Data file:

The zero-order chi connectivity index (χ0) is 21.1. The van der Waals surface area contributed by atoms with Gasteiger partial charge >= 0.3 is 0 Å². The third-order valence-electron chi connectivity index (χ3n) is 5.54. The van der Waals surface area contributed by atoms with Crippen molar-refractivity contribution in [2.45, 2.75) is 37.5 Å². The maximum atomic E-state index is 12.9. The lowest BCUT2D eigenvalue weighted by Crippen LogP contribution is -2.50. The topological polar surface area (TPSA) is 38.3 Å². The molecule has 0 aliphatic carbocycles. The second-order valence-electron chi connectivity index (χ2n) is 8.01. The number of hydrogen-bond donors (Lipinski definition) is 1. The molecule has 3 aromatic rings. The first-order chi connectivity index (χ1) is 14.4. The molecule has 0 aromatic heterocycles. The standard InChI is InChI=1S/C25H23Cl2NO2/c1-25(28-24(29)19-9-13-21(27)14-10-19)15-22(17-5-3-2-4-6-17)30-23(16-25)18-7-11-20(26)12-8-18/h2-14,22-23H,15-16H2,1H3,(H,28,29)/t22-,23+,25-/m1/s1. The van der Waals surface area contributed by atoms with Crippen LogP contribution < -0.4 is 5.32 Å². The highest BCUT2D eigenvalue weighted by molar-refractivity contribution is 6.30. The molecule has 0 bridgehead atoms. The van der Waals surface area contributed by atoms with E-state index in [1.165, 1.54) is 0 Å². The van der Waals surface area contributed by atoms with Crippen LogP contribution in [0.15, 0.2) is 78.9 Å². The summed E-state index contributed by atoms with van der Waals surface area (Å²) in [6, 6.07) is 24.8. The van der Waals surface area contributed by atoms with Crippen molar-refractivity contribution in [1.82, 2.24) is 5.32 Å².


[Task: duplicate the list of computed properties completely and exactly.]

The zero-order chi connectivity index (χ0) is 21.1. The van der Waals surface area contributed by atoms with Gasteiger partial charge >= 0.3 is 0 Å². The third-order valence-electron chi connectivity index (χ3n) is 5.54. The van der Waals surface area contributed by atoms with Crippen molar-refractivity contribution in [2.45, 2.75) is 37.5 Å². The maximum atomic E-state index is 12.9. The lowest BCUT2D eigenvalue weighted by Crippen LogP contribution is -2.50. The topological polar surface area (TPSA) is 38.3 Å². The molecule has 0 aliphatic carbocycles. The second-order valence-electron chi connectivity index (χ2n) is 8.01. The number of hydrogen-bond donors (Lipinski definition) is 1. The molecule has 3 aromatic rings. The first-order chi connectivity index (χ1) is 14.4. The molecule has 0 aromatic heterocycles. The standard InChI is InChI=1S/C25H23Cl2NO2/c1-25(28-24(29)19-9-13-21(27)14-10-19)15-22(17-5-3-2-4-6-17)30-23(16-25)18-7-11-20(26)12-8-18/h2-14,22-23H,15-16H2,1H3,(H,28,29)/t22-,23+,25-/m1/s1. The van der Waals surface area contributed by atoms with Crippen LogP contribution < -0.4 is 5.32 Å². The highest BCUT2D eigenvalue weighted by molar-refractivity contribution is 6.30. The molecule has 0 bridgehead atoms. The van der Waals surface area contributed by atoms with E-state index in [1.165, 1.54) is 0 Å². The van der Waals surface area contributed by atoms with Crippen LogP contribution in [0.15, 0.2) is 78.9 Å². The summed E-state index contributed by atoms with van der Waals surface area (Å²) in [6, 6.07) is 24.8. The van der Waals surface area contributed by atoms with Crippen molar-refractivity contribution in [1.82, 2.24) is 5.32 Å².